On Thursday, October 6, hundreds of university students, faculty, and staff across New York City walked out to protest for reproductive rights. There were three actions staged across City University of New York (CUNY) campuses: Brooklyn College, Hunter College, and the Graduate Center. Columbia University and New York University also organized protests.
The walkout at Hunter College brought together 300 students and the action at the Graduate Center brought out about 150 people; they organized primarily under the banner of CUNY for Abortion Rights — a grouping formed after the Dobbs decision was leaked to organize the hundreds of thousands of students, faculty, and staff affiliated with CUNY to fight against attacks on reproductive rights and beyond. Several members of other Left and activist groups who are part of CUNY for Abortion Rights played an integral role in the action, including the May Day Student Organization, Left Voice/Bread & Roses, and others. The Graduate Center chapter of the Professional Staff Congress (PSC) endorsed the walkout unanimously.
“Whose CUNY? Our CUNY!” chanted activists who demanded reproductive rights and trans rights, as well as demands for free education for all of New York’s residents.
These actions took place on the day that Barnard College announced that it would provide abortion pills on campus by Fall 2023. This victory is the result of the efforts of the Reproductive Justice Collective, which has been raising this demand over two years.
At the joint campus of Columbia and Barnard, comrades from Bread & Roses, the YDSA, the Reproductive Justice Collective, as well as several campus unions played a role in organizing this action. Speakers advocated for the need to build fighting unions that are prepared to strike for issues beyond their own contract clauses, as well as building coalitions between labor and students to demand reproductive justice on campus and in the community surrounding Columbia, whose real estate development practices have devastated nearby neighborhoods for decades. The students of the Reproductive Justice Collective also reiterated their dedication to the fight to get free abortion pills on every campus, not just Barnard, and to force Columbia to provide reproductive health services to the surrounding community.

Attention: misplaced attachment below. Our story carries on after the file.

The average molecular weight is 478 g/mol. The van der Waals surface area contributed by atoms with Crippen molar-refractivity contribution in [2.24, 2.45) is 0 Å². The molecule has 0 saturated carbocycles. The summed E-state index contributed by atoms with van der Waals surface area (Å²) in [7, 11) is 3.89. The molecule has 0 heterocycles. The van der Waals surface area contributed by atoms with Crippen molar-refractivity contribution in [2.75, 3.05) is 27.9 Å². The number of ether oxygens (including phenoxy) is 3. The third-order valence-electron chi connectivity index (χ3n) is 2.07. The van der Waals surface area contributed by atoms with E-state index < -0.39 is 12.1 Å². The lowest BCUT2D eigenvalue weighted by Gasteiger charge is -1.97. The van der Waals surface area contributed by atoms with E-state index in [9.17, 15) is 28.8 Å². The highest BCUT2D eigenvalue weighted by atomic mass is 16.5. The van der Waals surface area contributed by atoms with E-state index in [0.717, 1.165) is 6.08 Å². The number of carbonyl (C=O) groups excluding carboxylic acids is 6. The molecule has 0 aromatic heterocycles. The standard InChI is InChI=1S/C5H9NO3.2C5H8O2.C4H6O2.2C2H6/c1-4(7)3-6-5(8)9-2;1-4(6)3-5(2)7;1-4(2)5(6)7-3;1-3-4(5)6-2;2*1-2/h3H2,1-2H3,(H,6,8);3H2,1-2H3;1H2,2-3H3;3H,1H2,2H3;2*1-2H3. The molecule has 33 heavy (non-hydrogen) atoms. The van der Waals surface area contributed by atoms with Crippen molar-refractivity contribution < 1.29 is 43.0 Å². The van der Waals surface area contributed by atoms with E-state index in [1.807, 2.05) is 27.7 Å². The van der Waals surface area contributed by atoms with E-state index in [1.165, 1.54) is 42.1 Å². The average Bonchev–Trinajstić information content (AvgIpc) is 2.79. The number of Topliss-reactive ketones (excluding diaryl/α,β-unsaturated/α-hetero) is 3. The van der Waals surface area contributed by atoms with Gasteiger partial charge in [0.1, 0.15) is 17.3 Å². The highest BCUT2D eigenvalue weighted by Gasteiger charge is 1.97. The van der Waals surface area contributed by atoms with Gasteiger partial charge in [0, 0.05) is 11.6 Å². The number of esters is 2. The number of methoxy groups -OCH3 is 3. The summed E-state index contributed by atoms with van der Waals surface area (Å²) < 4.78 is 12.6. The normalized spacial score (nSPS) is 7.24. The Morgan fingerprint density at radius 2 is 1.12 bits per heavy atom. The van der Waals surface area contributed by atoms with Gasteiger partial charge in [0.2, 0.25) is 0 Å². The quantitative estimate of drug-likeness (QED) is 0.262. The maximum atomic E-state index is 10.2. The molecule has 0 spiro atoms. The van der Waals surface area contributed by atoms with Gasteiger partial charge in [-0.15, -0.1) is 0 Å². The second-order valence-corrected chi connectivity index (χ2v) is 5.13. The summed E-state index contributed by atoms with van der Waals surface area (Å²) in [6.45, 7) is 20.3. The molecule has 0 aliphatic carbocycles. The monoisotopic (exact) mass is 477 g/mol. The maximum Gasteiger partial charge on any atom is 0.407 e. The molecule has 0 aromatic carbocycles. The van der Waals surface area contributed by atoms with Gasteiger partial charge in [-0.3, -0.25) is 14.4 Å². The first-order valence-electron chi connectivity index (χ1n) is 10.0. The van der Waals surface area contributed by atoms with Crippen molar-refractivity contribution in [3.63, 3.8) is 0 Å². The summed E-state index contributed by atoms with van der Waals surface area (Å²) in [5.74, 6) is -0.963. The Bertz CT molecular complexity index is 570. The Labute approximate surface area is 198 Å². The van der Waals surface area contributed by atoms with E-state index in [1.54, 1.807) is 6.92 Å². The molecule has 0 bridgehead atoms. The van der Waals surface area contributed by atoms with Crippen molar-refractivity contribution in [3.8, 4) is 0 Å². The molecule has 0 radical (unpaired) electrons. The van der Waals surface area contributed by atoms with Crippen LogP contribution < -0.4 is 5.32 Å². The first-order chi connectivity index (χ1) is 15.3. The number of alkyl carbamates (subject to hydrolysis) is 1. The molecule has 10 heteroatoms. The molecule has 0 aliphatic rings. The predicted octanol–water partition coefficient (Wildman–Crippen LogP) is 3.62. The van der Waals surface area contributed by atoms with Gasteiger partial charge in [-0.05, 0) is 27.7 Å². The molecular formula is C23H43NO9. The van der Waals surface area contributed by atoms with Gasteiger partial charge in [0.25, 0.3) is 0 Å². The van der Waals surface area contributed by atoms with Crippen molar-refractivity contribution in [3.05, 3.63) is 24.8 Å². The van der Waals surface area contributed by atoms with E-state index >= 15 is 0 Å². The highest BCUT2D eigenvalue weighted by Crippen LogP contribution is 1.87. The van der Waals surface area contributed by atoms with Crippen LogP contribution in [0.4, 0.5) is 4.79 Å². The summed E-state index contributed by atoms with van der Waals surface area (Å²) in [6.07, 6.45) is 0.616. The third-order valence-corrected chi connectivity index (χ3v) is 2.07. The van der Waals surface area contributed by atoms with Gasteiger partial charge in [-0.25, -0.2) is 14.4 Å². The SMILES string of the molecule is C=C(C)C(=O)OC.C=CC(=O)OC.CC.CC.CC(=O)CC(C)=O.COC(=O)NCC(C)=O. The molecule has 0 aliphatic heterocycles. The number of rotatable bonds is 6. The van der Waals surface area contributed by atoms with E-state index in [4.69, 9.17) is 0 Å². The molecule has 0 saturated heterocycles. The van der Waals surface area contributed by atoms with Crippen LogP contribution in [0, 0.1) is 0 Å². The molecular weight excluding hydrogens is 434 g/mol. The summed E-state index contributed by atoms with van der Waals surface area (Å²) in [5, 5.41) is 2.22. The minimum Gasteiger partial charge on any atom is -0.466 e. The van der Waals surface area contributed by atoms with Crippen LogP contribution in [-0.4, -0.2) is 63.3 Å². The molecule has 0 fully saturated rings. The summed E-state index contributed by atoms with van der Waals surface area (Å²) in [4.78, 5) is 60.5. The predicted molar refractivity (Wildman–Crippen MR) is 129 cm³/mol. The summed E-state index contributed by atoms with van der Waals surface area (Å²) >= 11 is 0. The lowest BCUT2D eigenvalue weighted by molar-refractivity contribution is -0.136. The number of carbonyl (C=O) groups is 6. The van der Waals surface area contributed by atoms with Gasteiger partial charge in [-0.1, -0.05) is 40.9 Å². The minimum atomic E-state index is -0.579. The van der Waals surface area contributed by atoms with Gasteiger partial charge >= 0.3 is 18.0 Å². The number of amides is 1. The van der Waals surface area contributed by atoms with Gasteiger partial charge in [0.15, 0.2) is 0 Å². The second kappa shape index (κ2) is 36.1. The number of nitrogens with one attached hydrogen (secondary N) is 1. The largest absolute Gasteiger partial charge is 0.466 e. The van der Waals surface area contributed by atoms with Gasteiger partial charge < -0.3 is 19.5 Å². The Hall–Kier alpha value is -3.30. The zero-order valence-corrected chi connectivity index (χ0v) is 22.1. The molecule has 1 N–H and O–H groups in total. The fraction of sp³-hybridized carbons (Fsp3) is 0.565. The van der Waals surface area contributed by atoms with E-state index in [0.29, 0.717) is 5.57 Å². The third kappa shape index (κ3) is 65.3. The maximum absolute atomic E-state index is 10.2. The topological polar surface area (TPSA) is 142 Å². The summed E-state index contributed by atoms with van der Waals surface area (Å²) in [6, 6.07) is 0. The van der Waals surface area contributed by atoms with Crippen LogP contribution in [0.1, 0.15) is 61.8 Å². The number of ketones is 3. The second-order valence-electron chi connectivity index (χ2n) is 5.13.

These actions stood in stark contrast to the messaging of the Women’s March in their weekend of action. While the Women’s March argued that our strength is at the polls, the messaging at these actions was quite the opposite.
We know our power isn’t at the polls voting for our enemies, the Republicans and the Democrats. The seeds of our power are right here. It’s organizing with our co-workers, with fellow students, and professors. It starts right here. It’s the bravery of everyone here who walked out of class. It’s the bravery of the folks who haven’t taken political action before and this week stood up and made an announcement about this action in class. It’s the bravery of folks who know that the solution is in collective action as students and workers in the streets and organizing in our workplaces like this. We need walkouts like this and we need strikes.
The walkouts were part of a national day of action for reproductive justice, which included actions at 50 campuses across the country, organized by the Graduate Student Action Network. The national YDSA joined as a national partner and countless local union and left groups helped organize the action.
The central demands included the right to safe, legal, and accessible abortion, the right to gender affirming healthcare, the right to free contraception, and mandatory sex education.
Other universities took up additional demands. At CUNY, these included free abortion pills available on campus; that CUNY commit to summer externships for medical professionals to train in reproductive healthcare; that CUNY create and support Reproductive Justice as a field of study at the CUNY School of Law; and more.
At Columbia University, the coalition of labor and student groups demanded that Columbia University provide free abortion pills and HIV prevention medication on campus, as well as rescind its institutional support for a proposed womens’ jail in Harlem. They also demanded that Columbia renew the lease of the non-profit Red Balloon preschool in East Harlem – which many Columbia workers use for childcare and early childhood education and whose workers are majority Black and Brown women from the Harlem community.
These actions did not only protest for our rights in the United States: at CUNY, Iranian students spoke about the ongoing feminist uprising in Iran against the authoritarian regime after police murdered Gina Amini. Signs and chants said “Women, life, freedom,” echoing the slogan of the struggle in Iran. As numerous speakers pointed out during the actions, we must stand in solidarity with the struggle in Iran and take protesters’ mobilizations as inspiration.
At all of the actions, participants argued that we must take the struggle to the streets, but also to our workplaces and unions. They demanded that unions take action for reproductive rights, calling for the need for strikes for reproductive rights.
These walkouts and protests by students, faculty, and staff show the way forward for the reproductive rights movement: a fighting movement in the streets and a fighting movement that isn’t afraid to walk out, to sit in, and to strike.